By Chief Political Correspondent Michael Aron
At an Assembly hearing on his department’s budget, state Treasurer Andrew Sidamon-Eristoff offered a spirited defense of the Christie administration’s lottery privatization plan.
It’s a management services agreement, Eristoff said, with two industry leaders and it’s necessary to keep up with the times.
“The market is changing, lotteries are maturing, globally we’re seeing growth come down and we’d see the demographics, frankly shifting against lotteries and traditional lottery players,” Eristoff said. “And we know that if we’re going to have any expectation of being able to continue to rely on these resources, we need to do something now in order to protect these resources going forward.”
The lottery generates about $1 billion a year, making it the state’s fourth largest revenue source.
Under the new contract, a private firm will take over the sales and marketing and pay the state $120 million up front for the privilege.
Democratic gubernatorial candidate Barbara Buono says it makes no sense to change something that’s working well.
“Why we would privatize that component of it is beyond me. It could be only for one reason and one reason alone. And that is the private company is gonna give this governor $120 million one time upfront payment that will plug a sinking budget that is structurally deficient,” Buono said.
On Monday the union representing lottery workers held a protest. Sixty are slated to lose their jobs in the transition.
Eristoff said the new company will invite them to apply, or other options exist.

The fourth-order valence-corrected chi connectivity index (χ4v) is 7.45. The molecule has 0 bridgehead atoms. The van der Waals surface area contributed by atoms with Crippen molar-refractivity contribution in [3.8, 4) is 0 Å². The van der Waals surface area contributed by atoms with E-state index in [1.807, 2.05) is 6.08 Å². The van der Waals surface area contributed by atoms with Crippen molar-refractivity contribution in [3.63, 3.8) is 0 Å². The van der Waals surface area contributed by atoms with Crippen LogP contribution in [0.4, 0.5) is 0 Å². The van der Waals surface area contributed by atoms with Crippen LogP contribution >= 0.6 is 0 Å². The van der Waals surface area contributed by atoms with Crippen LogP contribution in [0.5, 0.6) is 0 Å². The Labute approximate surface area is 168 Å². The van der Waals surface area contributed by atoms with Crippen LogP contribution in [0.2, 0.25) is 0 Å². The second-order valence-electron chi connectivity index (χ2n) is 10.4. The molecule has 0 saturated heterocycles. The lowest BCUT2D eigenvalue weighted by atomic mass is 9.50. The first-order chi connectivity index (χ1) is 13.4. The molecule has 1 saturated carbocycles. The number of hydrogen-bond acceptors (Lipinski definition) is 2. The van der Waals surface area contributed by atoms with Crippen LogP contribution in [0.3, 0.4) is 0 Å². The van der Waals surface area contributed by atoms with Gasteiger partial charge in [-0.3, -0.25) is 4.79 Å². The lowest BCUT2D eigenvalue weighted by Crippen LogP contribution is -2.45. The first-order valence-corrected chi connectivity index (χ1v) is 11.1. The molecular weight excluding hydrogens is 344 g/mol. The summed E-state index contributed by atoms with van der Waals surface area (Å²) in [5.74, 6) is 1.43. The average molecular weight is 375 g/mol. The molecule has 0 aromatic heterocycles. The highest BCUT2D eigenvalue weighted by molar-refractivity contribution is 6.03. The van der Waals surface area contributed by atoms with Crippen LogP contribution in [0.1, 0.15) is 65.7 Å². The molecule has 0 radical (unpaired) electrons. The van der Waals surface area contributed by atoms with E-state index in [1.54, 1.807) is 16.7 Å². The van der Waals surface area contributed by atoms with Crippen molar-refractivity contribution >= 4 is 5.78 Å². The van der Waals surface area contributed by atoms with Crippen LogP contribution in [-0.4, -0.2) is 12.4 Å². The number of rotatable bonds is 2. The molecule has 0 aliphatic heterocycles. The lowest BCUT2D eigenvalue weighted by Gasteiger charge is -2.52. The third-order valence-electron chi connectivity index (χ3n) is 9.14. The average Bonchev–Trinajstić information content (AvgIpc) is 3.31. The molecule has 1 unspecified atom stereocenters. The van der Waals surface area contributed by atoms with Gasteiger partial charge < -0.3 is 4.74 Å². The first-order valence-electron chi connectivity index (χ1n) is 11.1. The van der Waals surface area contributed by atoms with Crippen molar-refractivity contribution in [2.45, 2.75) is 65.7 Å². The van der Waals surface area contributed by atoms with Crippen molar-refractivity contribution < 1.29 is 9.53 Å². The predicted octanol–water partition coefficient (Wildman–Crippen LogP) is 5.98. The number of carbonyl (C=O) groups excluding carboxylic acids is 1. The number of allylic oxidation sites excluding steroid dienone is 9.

“We have a big state government of 66,000 employees, and surely we can find something productive for them to do,” Eristoff said.
The lottery issue has divided the two parties in Trenton.
“I think this is a way to bring the lottery into the 21st century. It’s a management contract. The lottery, I think, is only going to improve with new ideas and new incentives brought in,” Assemblyman Jay Webber said.
“I think he’s right on that, and I think we have to do it. But why couldn’t we do it in-house? You at least try it first. If you can successfully do it in-house, it’s always better because when you bring somebody from the outside, they’re looking to make money, so we’re not getting the full bang for our buck,” Assemblyman Vincent Prieto said.
The governor and his treasurer say this is a good deal for the state — one they can get out of if the joint venture between GTECH, Scientific Games and a Canadian pension fund does not perform. Democrats say it might be illegal to accept upfront money from a lottery operator — and why are we even bothering?